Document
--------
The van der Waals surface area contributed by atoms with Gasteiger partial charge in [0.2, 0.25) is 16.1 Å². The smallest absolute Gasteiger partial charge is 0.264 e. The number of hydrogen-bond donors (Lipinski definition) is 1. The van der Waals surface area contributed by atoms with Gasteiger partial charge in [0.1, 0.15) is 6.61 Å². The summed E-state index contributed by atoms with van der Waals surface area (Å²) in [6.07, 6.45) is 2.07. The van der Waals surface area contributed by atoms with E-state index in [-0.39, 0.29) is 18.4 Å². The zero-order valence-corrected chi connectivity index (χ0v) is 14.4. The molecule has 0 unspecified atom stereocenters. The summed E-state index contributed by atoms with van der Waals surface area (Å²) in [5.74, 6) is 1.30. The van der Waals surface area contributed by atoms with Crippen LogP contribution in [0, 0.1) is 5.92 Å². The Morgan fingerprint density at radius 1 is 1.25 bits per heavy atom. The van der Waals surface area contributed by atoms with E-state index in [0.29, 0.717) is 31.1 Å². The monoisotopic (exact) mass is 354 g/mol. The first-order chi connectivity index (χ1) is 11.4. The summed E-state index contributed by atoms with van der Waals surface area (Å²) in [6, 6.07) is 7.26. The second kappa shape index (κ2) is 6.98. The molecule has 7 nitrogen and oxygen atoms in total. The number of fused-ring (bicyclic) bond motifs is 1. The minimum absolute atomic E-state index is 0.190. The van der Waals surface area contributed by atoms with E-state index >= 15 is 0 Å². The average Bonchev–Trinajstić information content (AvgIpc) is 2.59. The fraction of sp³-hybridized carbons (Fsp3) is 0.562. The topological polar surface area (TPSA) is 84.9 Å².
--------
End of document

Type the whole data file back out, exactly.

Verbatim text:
The van der Waals surface area contributed by atoms with Gasteiger partial charge in [0.2, 0.25) is 16.1 Å². The smallest absolute Gasteiger partial charge is 0.264 e. The number of hydrogen-bond donors (Lipinski definition) is 1. The van der Waals surface area contributed by atoms with Gasteiger partial charge in [0.1, 0.15) is 6.61 Å². The summed E-state index contributed by atoms with van der Waals surface area (Å²) in [6.07, 6.45) is 2.07. The van der Waals surface area contributed by atoms with E-state index in [-0.39, 0.29) is 18.4 Å². The zero-order valence-corrected chi connectivity index (χ0v) is 14.4. The molecule has 0 unspecified atom stereocenters. The summed E-state index contributed by atoms with van der Waals surface area (Å²) in [5.74, 6) is 1.30. The van der Waals surface area contributed by atoms with Crippen LogP contribution in [0, 0.1) is 5.92 Å². The Morgan fingerprint density at radius 1 is 1.25 bits per heavy atom. The van der Waals surface area contributed by atoms with E-state index in [0.29, 0.717) is 31.1 Å². The monoisotopic (exact) mass is 354 g/mol. The first-order chi connectivity index (χ1) is 11.4. The summed E-state index contributed by atoms with van der Waals surface area (Å²) in [6, 6.07) is 7.26. The second kappa shape index (κ2) is 6.98. The molecule has 7 nitrogen and oxygen atoms in total. The number of fused-ring (bicyclic) bond motifs is 1. The minimum absolute atomic E-state index is 0.190. The van der Waals surface area contributed by atoms with E-state index >= 15 is 0 Å². The average Bonchev–Trinajstić information content (AvgIpc) is 2.59. The fraction of sp³-hybridized carbons (Fsp3) is 0.562. The topological polar surface area (TPSA) is 84.9 Å².